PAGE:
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BOOK REVIEW: Quantum Enigma by Rosenblum & Kuttner

Quantum Enigma: Physics Encounters ConsciousnessQuantum Enigma: Physics Encounters Consciousness by Bruce Rosenblum
My rating: 4 of 5 stars

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Consciousness remains a great mystery. While it has increasingly begun to look like consciousness is an output part of the brain, intriguing questions remain unanswered, and some of these unknowns are hard to reconcile with a materialist model (materialism says all phenomena are born out of matter.) It isn’t just pseudo-scientists and cranks that have a problem with the materialist approach. Major names in physics have pointed out that everything is not accounted for by a model that imagines consciousness as the computational product of the brain. Rosenblum and Kuttner address one such hiccup, the so-called Quantum Enigma that lends its name to the book. In brief, the quantum enigma reflects the fact that physical reality is created by observation. This may seem hard to believe, because it’s only been observed at the levels of the really small—i.e. primarily the atomic and subatomic, though the authors propose that there is theoretically nothing to limit the phenomenon to that level and experiments are being conducted at molecular level.

Rosenblum and Kuttner remind us that while the quantum world behaves oddly, quantum theory is exceptionally successful in scientific terms. Meaning that it has been validated by every single experimental inquiry, and the knowledge gained from quantum mechanics has made possible many of the advanced technologies that shape our world (laser, transistor, CCD, and MRI.) The oddness of Quantum Mechanics can be seen in several issues. One is the two-slit experiment in which atoms and photons behave like either a particle or a wave. Another is quantum entanglement, in which two atoms that have interacted become “wired” together such that changes in one are instantaneously reflected in the other—even if they have been separated by great distances.

The book is a bit repetitive, but perhaps this is necessary. People seem to have trouble grasping the nuances of the arguments being made, and this can lead to some wrong conclusions. For example, some people have leapt to the conclusion that ESP is supported by quantum entanglement, but the evidence doesn’t support the idea that one’s thoughts can control anything. Observation causes some physical reality to coalesce, but one has no influence over what reality displays itself. (In other words, with observation the wave function collapses and some state of being comes into existence from what was a field of probabilities.) Randomness remains. Physicists tell us that this is the problem with the idea of using quantum entanglement for instantaneous communications across light-years of space. A further example of a nuance that is hard to grasp is the notion that quantum probability doesn’t describe the likelihood an atom is a certain place, but rather it describes the likelihood you’ll find it there (and that that is a distinction with a difference.)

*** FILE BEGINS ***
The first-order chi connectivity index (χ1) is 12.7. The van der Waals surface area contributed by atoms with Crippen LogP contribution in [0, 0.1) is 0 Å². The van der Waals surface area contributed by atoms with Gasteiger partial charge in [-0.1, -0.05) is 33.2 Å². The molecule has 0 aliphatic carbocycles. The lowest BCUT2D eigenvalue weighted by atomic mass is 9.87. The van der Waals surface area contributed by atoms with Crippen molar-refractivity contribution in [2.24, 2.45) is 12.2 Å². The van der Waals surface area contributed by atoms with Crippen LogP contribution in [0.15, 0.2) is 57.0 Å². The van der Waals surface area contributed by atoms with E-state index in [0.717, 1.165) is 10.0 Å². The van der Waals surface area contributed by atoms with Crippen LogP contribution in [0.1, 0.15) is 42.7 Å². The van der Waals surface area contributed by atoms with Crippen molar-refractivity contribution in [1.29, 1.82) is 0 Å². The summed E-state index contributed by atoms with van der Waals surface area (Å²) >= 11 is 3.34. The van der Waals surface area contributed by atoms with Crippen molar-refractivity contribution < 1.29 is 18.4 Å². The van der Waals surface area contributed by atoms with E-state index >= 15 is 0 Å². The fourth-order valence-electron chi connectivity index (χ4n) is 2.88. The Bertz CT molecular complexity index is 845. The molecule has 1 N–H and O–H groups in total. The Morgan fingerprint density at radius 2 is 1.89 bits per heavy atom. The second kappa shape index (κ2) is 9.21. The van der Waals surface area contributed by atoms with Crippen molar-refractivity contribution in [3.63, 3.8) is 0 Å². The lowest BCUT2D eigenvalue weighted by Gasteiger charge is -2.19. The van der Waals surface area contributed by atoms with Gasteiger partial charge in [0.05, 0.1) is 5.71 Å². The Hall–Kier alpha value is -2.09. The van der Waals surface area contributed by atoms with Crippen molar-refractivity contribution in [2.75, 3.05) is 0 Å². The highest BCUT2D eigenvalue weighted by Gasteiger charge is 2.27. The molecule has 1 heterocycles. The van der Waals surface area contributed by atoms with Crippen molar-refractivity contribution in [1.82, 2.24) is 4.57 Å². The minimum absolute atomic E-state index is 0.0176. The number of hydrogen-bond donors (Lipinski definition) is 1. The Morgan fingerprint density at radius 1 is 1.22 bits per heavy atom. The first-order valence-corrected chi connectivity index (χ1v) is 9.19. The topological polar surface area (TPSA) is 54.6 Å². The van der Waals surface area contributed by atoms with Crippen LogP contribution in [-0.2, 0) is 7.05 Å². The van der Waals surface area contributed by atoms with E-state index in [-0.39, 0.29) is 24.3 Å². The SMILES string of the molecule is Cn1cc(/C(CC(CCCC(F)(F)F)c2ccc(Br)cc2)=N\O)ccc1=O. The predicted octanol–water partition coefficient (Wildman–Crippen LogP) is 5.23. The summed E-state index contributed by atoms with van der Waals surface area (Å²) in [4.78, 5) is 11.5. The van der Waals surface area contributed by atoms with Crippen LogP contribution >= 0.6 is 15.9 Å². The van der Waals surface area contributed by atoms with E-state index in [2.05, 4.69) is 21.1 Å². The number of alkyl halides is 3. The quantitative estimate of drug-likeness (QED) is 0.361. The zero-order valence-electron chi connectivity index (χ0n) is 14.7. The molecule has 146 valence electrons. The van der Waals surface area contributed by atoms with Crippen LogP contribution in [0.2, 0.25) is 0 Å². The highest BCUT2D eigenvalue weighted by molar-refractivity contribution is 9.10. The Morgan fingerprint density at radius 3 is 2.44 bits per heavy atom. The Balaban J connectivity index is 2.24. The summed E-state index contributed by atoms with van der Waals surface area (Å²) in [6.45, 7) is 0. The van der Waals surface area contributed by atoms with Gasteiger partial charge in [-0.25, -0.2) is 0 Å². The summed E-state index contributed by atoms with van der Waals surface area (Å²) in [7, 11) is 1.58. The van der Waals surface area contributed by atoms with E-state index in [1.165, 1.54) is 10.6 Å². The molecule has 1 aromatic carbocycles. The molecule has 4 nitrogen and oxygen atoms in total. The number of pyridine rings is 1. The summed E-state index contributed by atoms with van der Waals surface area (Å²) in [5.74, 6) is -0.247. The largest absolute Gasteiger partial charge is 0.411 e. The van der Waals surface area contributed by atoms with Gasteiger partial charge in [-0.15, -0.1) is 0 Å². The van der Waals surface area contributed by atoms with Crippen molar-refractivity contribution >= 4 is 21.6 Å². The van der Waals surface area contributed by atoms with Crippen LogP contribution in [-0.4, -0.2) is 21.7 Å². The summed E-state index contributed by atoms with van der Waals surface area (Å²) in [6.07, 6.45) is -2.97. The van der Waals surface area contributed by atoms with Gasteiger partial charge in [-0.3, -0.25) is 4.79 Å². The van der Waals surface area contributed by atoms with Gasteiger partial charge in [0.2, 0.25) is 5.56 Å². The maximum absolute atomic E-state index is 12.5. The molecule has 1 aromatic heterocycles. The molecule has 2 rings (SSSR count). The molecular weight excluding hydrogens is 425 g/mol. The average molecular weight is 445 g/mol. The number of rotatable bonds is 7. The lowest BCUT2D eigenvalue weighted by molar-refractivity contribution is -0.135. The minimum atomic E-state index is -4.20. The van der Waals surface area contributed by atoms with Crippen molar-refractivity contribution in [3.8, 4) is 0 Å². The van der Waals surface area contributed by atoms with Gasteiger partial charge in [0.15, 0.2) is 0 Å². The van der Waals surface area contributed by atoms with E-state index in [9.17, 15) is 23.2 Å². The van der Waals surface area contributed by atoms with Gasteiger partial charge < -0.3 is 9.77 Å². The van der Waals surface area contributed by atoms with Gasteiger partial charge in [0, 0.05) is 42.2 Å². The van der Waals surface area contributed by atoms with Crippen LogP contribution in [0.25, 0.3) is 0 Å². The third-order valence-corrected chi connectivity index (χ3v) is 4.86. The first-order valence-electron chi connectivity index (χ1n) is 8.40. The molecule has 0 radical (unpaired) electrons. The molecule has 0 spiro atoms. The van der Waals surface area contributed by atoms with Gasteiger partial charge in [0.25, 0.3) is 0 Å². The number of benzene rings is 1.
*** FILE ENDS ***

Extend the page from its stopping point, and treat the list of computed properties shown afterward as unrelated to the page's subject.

One may be wondering how consciousness is central the issue. If a non-intelligent entity observed, would the wave forms collapse? Consciousness doesn’t necessarily equate to intelligence as we know it. Consciousness can be thought of as merely the ability to observe and recognize significance in what is observed. So a thermostat is a very primitive form of consciousness. However, the authors do outline why a robotic observer wouldn’t end the controversy.

I found “Quantum Enigma” to be readable despite the challenging subject being explained. The authors to a good job of both describing the relevant phenomenon in terms the average person could understand (Ch.2 though which doesn’t reflect reality) before going on to explain the experiments in which the phenomena is actually observed (i.e. Ch. 7.) The authors use simple line drawings as graphics as necessary as well as staged dialogues to help make the concept clear by anticipating objections and dealing with them as they come.

I’d recommend the book for those interested in the unresolved questions of science with respect to Quantum Mechanics. In particular, there is the issue of consciousness—though it might not seem as central to the book’s discussion as the subtitle would lead one to believe. The last few chapters do deal in consciousness, though in a way that creates more questions than they answer. (It often feels like another summation of the strangeness of quantum mechanics, but that may be because the issues regarding consciousness remain so unclear. Furthermore, a lot of background is necessary to make sense of these complicated issues.)

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